Inside This Issue - News
Next frontier reached in use of patient data
March 26th, 2012
DEERFIELD, Ill. – Walgreen Co. has begun using Surescripts’ clinical interoperability to electronically deliver patient data to primary care providers and better coordinate care.
In the coming months all 7,800 Walgreens and Duane Reade pharmacies and 350 Take Care Clinics will use the Surescripts network to transmit immunization records.
Later this year the chain will also use the network to deliver immunization reporting to state and local public health agencies, and Take Care Clinic patient summaries to primary care providers.
“This is really the next frontier,” says Walgreens senior vice president of process improvement Don Huonker.
Clinical interoperability is at its core a means of providing health information to a doctor at the point of care and improving outcomes through continuity of care, adds Huonker, who is also co-chairman of Surescripts.
In the 2011-2012 flu season, more than 27,000 certified immunizing pharmacists, nurse practitioners and physician assistants at Walgreens, Duane Reade and Take Care Clinics have administered more than 5.5 million immunizations.
Before now, pharmacists at Walgreens and other chains, and at clinic providers, could submit patient records to physicians by fax or traditional mail. For those who opt in to the new service, Surescripts will use a standard format to capture immunization details and send the record to the patient’s primary care provider in whatever form the provider is able to receive it — electronically or via fax or mail.
“We know how difficult it is for patients to remember which immunizations they’ve had and when,” says Dr. Jeffrey Kang, senior vice president of health and wellness services and solutions at Walgreens. “This will help physicians have a more thorough health care conversation with their patients.”
Because Surescripts has over 300 electronic health record products connected to its network, it has become one of largest clinical networks worldwide, transmitting 3 billion transactions a year.
“It made sense for us to leverage that,” says Cris Ross, Surescripts’ executive vice president and general manager for clinical interoperability services. “Pharmacy and PBMs have a strong interest in connecting to the point of care.”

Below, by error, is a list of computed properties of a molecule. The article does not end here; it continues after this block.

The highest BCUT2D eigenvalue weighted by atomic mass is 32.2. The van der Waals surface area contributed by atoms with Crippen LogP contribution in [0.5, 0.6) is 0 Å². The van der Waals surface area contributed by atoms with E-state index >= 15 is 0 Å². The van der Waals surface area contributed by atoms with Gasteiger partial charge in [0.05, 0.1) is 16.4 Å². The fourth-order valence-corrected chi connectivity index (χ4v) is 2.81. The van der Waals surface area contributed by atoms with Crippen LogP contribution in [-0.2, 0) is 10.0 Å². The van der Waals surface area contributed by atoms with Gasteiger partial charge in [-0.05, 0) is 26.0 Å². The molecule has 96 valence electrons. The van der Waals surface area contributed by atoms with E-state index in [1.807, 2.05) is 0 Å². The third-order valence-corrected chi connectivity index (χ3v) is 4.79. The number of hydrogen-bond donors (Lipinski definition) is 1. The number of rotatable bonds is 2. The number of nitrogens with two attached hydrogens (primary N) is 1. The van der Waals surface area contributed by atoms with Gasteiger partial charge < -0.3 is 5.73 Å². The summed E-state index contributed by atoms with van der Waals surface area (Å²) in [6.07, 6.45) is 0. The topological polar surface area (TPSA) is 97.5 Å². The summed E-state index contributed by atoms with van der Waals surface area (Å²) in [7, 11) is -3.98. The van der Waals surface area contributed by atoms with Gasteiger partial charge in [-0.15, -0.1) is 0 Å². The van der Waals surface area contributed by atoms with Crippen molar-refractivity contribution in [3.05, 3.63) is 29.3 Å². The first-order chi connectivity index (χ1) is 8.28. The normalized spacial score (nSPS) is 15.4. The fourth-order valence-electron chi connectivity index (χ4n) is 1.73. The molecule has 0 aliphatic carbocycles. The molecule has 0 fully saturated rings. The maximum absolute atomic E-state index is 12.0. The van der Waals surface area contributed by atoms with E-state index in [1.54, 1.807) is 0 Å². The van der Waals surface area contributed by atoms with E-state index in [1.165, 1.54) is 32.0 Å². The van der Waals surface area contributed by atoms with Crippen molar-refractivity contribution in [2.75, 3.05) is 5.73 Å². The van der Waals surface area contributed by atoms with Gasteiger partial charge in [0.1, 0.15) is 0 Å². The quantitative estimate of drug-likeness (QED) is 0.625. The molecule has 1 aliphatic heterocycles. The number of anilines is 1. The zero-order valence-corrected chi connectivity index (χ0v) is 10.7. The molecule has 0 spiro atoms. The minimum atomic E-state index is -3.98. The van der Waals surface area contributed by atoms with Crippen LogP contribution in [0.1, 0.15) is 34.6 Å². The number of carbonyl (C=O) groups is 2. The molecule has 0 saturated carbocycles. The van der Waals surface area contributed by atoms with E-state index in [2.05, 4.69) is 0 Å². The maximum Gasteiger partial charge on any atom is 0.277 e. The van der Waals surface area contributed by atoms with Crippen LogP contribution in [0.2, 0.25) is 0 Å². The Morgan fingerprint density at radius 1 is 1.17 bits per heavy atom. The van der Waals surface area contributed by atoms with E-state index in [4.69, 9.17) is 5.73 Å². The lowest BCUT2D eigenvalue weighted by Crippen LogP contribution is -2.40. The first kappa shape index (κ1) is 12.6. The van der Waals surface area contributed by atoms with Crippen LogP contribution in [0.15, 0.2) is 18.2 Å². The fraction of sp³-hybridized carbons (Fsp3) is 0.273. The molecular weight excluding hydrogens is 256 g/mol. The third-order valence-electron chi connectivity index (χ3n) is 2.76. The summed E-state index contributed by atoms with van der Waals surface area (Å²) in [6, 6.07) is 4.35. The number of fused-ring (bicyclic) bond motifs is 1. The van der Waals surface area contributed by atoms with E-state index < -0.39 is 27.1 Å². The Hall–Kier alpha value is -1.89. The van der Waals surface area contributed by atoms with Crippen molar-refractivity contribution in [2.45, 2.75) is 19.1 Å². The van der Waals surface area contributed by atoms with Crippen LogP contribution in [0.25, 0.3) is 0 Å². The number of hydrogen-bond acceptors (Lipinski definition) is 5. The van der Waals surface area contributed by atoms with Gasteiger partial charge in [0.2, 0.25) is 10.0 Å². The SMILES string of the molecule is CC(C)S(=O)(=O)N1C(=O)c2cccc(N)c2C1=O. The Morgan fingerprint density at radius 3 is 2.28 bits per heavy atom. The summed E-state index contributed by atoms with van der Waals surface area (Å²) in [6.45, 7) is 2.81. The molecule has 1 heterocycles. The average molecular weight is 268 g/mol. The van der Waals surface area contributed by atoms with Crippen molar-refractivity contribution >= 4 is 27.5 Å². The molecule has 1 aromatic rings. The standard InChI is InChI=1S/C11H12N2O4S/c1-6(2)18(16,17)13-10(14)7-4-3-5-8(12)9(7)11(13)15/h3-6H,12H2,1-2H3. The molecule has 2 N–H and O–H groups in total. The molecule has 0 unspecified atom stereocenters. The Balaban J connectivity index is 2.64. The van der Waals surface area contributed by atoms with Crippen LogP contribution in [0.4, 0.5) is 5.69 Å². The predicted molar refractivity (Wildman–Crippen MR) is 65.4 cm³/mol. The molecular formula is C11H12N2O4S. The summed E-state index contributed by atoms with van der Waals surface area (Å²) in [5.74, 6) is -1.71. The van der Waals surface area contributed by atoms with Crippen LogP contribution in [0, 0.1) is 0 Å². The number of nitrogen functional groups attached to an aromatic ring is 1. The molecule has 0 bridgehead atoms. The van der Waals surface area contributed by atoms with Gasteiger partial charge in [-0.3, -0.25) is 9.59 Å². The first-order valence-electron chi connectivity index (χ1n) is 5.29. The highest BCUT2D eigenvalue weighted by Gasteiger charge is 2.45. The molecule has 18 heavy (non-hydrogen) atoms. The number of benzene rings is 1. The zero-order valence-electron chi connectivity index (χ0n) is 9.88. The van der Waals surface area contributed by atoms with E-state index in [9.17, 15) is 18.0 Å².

While Surescripts is excited about expanding Walgreens’ spectrum of services, Ross says the initiative has implications beyond one retailer.
“This is part of a bigger picture about all of the federal incentives and regulations to drive adoption of electronic health records by physicians and connectivity. Even though those regulations and incentives didn’t focus on pharmacy, we’re happy to be doing this to make pharmacy a complete and integrated part of the whole.”
The ultimate goal is to give pharmacists and physicians “bidirectional communication” to coordinate and improve care, he says. Dialogues could be around medication therapy management or future pharmacy services.
A recent survey of 400 physicians by Surescripts illustrates the challenge of compiling more complete medical records: 39% responded that they are frequently missing immunization records during patient visits; 35% said they are often missing patient summaries.
Huonker sees clinical interoperability as an expandable platform capable of broadening the role of pharmacy in health care.
“As pharmacies see the value in sending immunization records and patient care summaries,” he says, “they’re going to come up with other use cases. They’re going to want other types of clinical information to be shared. This is just the beginning of a whole portfolio of messages that can run over the network and, at the end of the day, enable pharmacy and enable better outcomes for our patients.”
He adds that clinical interoperability is available to other chains. “We encourage all the pharmacies to join this network. We want them to because then it becomes the platform for pharmacy.”